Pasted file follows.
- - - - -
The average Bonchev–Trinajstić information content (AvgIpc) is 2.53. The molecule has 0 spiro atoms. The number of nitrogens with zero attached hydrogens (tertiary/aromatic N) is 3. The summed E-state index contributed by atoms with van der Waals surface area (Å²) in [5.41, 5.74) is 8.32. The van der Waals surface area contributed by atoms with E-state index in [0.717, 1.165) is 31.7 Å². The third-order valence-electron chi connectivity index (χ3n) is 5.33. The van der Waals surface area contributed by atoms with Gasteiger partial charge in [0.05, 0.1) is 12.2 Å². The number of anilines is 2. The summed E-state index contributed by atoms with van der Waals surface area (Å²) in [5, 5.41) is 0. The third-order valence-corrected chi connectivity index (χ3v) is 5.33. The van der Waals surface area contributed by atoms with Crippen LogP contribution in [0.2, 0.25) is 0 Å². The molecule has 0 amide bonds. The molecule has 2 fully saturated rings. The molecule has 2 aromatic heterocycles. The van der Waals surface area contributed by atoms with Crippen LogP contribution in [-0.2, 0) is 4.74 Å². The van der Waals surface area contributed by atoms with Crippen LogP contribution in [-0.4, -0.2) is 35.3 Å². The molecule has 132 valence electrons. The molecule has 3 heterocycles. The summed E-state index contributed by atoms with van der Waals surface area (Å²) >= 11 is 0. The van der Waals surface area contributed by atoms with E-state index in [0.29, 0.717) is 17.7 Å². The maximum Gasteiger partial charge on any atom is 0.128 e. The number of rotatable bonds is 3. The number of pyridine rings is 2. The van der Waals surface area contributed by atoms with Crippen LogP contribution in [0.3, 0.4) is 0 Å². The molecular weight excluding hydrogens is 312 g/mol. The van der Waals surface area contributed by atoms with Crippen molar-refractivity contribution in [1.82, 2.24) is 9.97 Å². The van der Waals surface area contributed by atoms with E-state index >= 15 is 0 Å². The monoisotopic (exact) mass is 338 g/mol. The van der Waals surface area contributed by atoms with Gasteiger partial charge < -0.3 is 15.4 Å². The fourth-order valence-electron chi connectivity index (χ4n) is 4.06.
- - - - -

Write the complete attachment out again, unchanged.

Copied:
The average Bonchev–Trinajstić information content (AvgIpc) is 2.53. The molecule has 0 spiro atoms. The number of nitrogens with zero attached hydrogens (tertiary/aromatic N) is 3. The summed E-state index contributed by atoms with van der Waals surface area (Å²) in [5.41, 5.74) is 8.32. The van der Waals surface area contributed by atoms with E-state index in [0.717, 1.165) is 31.7 Å². The third-order valence-electron chi connectivity index (χ3n) is 5.33. The van der Waals surface area contributed by atoms with Gasteiger partial charge in [0.05, 0.1) is 12.2 Å². The number of anilines is 2. The summed E-state index contributed by atoms with van der Waals surface area (Å²) in [5, 5.41) is 0. The third-order valence-corrected chi connectivity index (χ3v) is 5.33. The van der Waals surface area contributed by atoms with Crippen LogP contribution in [0.2, 0.25) is 0 Å². The molecule has 0 amide bonds. The molecule has 2 fully saturated rings. The molecule has 2 aromatic heterocycles. The van der Waals surface area contributed by atoms with Crippen LogP contribution in [-0.2, 0) is 4.74 Å². The van der Waals surface area contributed by atoms with Crippen LogP contribution in [-0.4, -0.2) is 35.3 Å². The molecule has 132 valence electrons. The molecule has 3 heterocycles. The summed E-state index contributed by atoms with van der Waals surface area (Å²) >= 11 is 0. The van der Waals surface area contributed by atoms with E-state index in [0.29, 0.717) is 17.7 Å². The maximum Gasteiger partial charge on any atom is 0.128 e. The number of rotatable bonds is 3. The number of pyridine rings is 2. The van der Waals surface area contributed by atoms with Crippen LogP contribution in [0.3, 0.4) is 0 Å². The molecular weight excluding hydrogens is 312 g/mol. The van der Waals surface area contributed by atoms with Crippen molar-refractivity contribution in [1.82, 2.24) is 9.97 Å². The van der Waals surface area contributed by atoms with E-state index >= 15 is 0 Å². The monoisotopic (exact) mass is 338 g/mol. The van der Waals surface area contributed by atoms with Gasteiger partial charge < -0.3 is 15.4 Å². The fourth-order valence-electron chi connectivity index (χ4n) is 4.06.